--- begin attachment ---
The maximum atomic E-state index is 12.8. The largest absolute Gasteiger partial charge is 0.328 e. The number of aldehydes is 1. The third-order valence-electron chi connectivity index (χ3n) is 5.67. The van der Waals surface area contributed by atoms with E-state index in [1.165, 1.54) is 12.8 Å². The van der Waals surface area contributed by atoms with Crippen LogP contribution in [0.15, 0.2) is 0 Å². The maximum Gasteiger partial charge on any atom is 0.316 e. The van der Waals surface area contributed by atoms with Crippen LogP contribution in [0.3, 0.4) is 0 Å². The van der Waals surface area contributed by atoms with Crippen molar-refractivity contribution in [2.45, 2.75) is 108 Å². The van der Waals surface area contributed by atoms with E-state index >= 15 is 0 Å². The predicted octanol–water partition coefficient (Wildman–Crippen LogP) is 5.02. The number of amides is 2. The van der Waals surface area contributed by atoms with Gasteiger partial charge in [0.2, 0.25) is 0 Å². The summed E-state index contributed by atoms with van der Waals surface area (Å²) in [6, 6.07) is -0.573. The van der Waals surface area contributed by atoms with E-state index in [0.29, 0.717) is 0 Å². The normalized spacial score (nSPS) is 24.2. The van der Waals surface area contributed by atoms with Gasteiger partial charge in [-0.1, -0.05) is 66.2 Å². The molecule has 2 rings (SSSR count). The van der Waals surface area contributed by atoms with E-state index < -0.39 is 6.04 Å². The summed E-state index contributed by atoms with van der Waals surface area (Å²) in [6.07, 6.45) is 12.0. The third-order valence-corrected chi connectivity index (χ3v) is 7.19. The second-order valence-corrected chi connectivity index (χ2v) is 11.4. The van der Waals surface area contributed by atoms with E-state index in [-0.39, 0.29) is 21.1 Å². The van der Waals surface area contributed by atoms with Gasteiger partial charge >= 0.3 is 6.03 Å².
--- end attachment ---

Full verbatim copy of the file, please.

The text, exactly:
The maximum atomic E-state index is 12.8. The largest absolute Gasteiger partial charge is 0.328 e. The number of aldehydes is 1. The third-order valence-electron chi connectivity index (χ3n) is 5.67. The van der Waals surface area contributed by atoms with E-state index in [1.165, 1.54) is 12.8 Å². The van der Waals surface area contributed by atoms with Crippen LogP contribution in [0.15, 0.2) is 0 Å². The maximum Gasteiger partial charge on any atom is 0.316 e. The van der Waals surface area contributed by atoms with Crippen LogP contribution in [0.3, 0.4) is 0 Å². The van der Waals surface area contributed by atoms with Crippen molar-refractivity contribution in [2.45, 2.75) is 108 Å². The van der Waals surface area contributed by atoms with E-state index >= 15 is 0 Å². The predicted octanol–water partition coefficient (Wildman–Crippen LogP) is 5.02. The number of amides is 2. The van der Waals surface area contributed by atoms with Gasteiger partial charge in [0.2, 0.25) is 0 Å². The summed E-state index contributed by atoms with van der Waals surface area (Å²) in [6, 6.07) is -0.573. The van der Waals surface area contributed by atoms with E-state index in [0.29, 0.717) is 0 Å². The normalized spacial score (nSPS) is 24.2. The van der Waals surface area contributed by atoms with Gasteiger partial charge in [-0.1, -0.05) is 66.2 Å². The molecule has 2 rings (SSSR count). The van der Waals surface area contributed by atoms with E-state index < -0.39 is 6.04 Å². The summed E-state index contributed by atoms with van der Waals surface area (Å²) in [6.07, 6.45) is 12.0. The third-order valence-corrected chi connectivity index (χ3v) is 7.19. The second-order valence-corrected chi connectivity index (χ2v) is 11.4. The van der Waals surface area contributed by atoms with E-state index in [-0.39, 0.29) is 21.1 Å². The van der Waals surface area contributed by atoms with Gasteiger partial charge >= 0.3 is 6.03 Å².